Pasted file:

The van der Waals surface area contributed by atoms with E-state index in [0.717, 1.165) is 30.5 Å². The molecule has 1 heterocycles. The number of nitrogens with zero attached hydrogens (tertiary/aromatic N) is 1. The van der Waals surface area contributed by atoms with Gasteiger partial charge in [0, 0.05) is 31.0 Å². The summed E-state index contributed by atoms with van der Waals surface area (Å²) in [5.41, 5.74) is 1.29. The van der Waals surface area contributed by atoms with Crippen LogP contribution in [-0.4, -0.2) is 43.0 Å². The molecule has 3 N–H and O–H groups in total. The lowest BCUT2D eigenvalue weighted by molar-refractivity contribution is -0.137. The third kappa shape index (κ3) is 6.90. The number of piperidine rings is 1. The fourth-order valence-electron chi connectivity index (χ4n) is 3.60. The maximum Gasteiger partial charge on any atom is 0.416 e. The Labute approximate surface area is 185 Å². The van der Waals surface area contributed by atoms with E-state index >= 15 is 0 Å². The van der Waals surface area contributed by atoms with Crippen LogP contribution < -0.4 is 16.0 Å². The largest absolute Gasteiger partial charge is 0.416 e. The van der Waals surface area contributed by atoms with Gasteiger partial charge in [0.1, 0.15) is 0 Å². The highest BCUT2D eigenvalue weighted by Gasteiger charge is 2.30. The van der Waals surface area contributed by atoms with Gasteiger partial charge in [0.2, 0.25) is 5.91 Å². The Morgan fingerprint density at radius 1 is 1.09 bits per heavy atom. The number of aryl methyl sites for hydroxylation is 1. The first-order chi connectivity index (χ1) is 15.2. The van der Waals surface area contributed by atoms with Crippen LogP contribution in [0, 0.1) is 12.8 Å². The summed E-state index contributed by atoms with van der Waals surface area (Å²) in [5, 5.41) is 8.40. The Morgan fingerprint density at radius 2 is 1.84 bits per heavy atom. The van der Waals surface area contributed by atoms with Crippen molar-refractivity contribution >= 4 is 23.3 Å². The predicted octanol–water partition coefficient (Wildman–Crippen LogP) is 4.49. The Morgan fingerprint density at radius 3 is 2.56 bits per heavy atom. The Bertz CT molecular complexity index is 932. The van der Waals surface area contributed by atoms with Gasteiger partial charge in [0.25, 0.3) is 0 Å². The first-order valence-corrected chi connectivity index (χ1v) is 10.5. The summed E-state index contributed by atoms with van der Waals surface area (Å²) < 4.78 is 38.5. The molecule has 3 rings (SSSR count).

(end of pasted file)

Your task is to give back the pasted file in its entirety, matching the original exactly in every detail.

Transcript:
The van der Waals surface area contributed by atoms with E-state index in [0.717, 1.165) is 30.5 Å². The molecule has 1 heterocycles. The number of nitrogens with zero attached hydrogens (tertiary/aromatic N) is 1. The van der Waals surface area contributed by atoms with Gasteiger partial charge in [0, 0.05) is 31.0 Å². The summed E-state index contributed by atoms with van der Waals surface area (Å²) in [5.41, 5.74) is 1.29. The van der Waals surface area contributed by atoms with Crippen LogP contribution in [-0.4, -0.2) is 43.0 Å². The molecule has 3 N–H and O–H groups in total. The lowest BCUT2D eigenvalue weighted by molar-refractivity contribution is -0.137. The third kappa shape index (κ3) is 6.90. The number of piperidine rings is 1. The fourth-order valence-electron chi connectivity index (χ4n) is 3.60. The maximum Gasteiger partial charge on any atom is 0.416 e. The Labute approximate surface area is 185 Å². The van der Waals surface area contributed by atoms with E-state index >= 15 is 0 Å². The van der Waals surface area contributed by atoms with Crippen LogP contribution < -0.4 is 16.0 Å². The largest absolute Gasteiger partial charge is 0.416 e. The van der Waals surface area contributed by atoms with Gasteiger partial charge in [0.1, 0.15) is 0 Å². The highest BCUT2D eigenvalue weighted by Gasteiger charge is 2.30. The van der Waals surface area contributed by atoms with Gasteiger partial charge in [0.2, 0.25) is 5.91 Å². The Morgan fingerprint density at radius 1 is 1.09 bits per heavy atom. The number of aryl methyl sites for hydroxylation is 1. The first-order chi connectivity index (χ1) is 15.2. The van der Waals surface area contributed by atoms with Crippen LogP contribution in [0, 0.1) is 12.8 Å². The summed E-state index contributed by atoms with van der Waals surface area (Å²) in [5, 5.41) is 8.40. The Morgan fingerprint density at radius 2 is 1.84 bits per heavy atom. The van der Waals surface area contributed by atoms with Crippen molar-refractivity contribution >= 4 is 23.3 Å². The predicted octanol–water partition coefficient (Wildman–Crippen LogP) is 4.49. The Morgan fingerprint density at radius 3 is 2.56 bits per heavy atom. The Bertz CT molecular complexity index is 932. The van der Waals surface area contributed by atoms with Gasteiger partial charge in [0.25, 0.3) is 0 Å². The first-order valence-corrected chi connectivity index (χ1v) is 10.5. The summed E-state index contributed by atoms with van der Waals surface area (Å²) < 4.78 is 38.5. The molecule has 3 rings (SSSR count).